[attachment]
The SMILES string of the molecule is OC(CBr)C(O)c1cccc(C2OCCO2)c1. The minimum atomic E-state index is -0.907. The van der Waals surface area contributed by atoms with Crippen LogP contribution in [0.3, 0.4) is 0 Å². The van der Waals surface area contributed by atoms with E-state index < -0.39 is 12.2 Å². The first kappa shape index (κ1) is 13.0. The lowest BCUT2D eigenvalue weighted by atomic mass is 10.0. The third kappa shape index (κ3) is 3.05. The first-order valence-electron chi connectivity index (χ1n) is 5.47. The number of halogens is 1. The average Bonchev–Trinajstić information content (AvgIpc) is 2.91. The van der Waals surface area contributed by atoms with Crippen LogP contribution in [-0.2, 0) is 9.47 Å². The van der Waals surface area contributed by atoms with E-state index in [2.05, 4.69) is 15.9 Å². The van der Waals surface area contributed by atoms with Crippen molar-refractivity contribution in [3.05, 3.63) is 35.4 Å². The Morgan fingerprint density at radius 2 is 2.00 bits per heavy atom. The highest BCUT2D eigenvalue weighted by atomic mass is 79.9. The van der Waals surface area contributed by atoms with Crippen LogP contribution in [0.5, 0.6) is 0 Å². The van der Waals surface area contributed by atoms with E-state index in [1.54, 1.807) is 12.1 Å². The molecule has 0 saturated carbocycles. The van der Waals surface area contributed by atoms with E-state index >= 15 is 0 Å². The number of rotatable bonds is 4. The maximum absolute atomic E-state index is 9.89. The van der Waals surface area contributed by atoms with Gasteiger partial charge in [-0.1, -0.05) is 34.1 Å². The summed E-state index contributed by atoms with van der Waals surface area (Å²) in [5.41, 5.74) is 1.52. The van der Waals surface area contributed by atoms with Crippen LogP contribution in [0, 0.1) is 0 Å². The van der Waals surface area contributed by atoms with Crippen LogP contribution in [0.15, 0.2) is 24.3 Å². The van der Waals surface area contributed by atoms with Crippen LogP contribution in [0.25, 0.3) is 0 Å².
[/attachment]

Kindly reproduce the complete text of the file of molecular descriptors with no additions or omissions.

The SMILES string of the molecule is OC(CBr)C(O)c1cccc(C2OCCO2)c1. The minimum atomic E-state index is -0.907. The van der Waals surface area contributed by atoms with Crippen LogP contribution in [0.3, 0.4) is 0 Å². The van der Waals surface area contributed by atoms with E-state index < -0.39 is 12.2 Å². The first kappa shape index (κ1) is 13.0. The lowest BCUT2D eigenvalue weighted by atomic mass is 10.0. The third kappa shape index (κ3) is 3.05. The first-order valence-electron chi connectivity index (χ1n) is 5.47. The number of halogens is 1. The average Bonchev–Trinajstić information content (AvgIpc) is 2.91. The van der Waals surface area contributed by atoms with Crippen LogP contribution in [-0.2, 0) is 9.47 Å². The van der Waals surface area contributed by atoms with E-state index in [2.05, 4.69) is 15.9 Å². The van der Waals surface area contributed by atoms with Crippen molar-refractivity contribution in [3.05, 3.63) is 35.4 Å². The Morgan fingerprint density at radius 2 is 2.00 bits per heavy atom. The highest BCUT2D eigenvalue weighted by atomic mass is 79.9. The van der Waals surface area contributed by atoms with Crippen LogP contribution in [0.5, 0.6) is 0 Å². The van der Waals surface area contributed by atoms with E-state index in [1.54, 1.807) is 12.1 Å². The molecule has 0 saturated carbocycles. The van der Waals surface area contributed by atoms with E-state index >= 15 is 0 Å². The number of rotatable bonds is 4. The maximum absolute atomic E-state index is 9.89. The van der Waals surface area contributed by atoms with Gasteiger partial charge in [-0.1, -0.05) is 34.1 Å². The summed E-state index contributed by atoms with van der Waals surface area (Å²) in [5.41, 5.74) is 1.52. The van der Waals surface area contributed by atoms with Crippen LogP contribution in [0, 0.1) is 0 Å². The van der Waals surface area contributed by atoms with Crippen LogP contribution in [0.15, 0.2) is 24.3 Å². The van der Waals surface area contributed by atoms with Crippen LogP contribution in [0.25, 0.3) is 0 Å².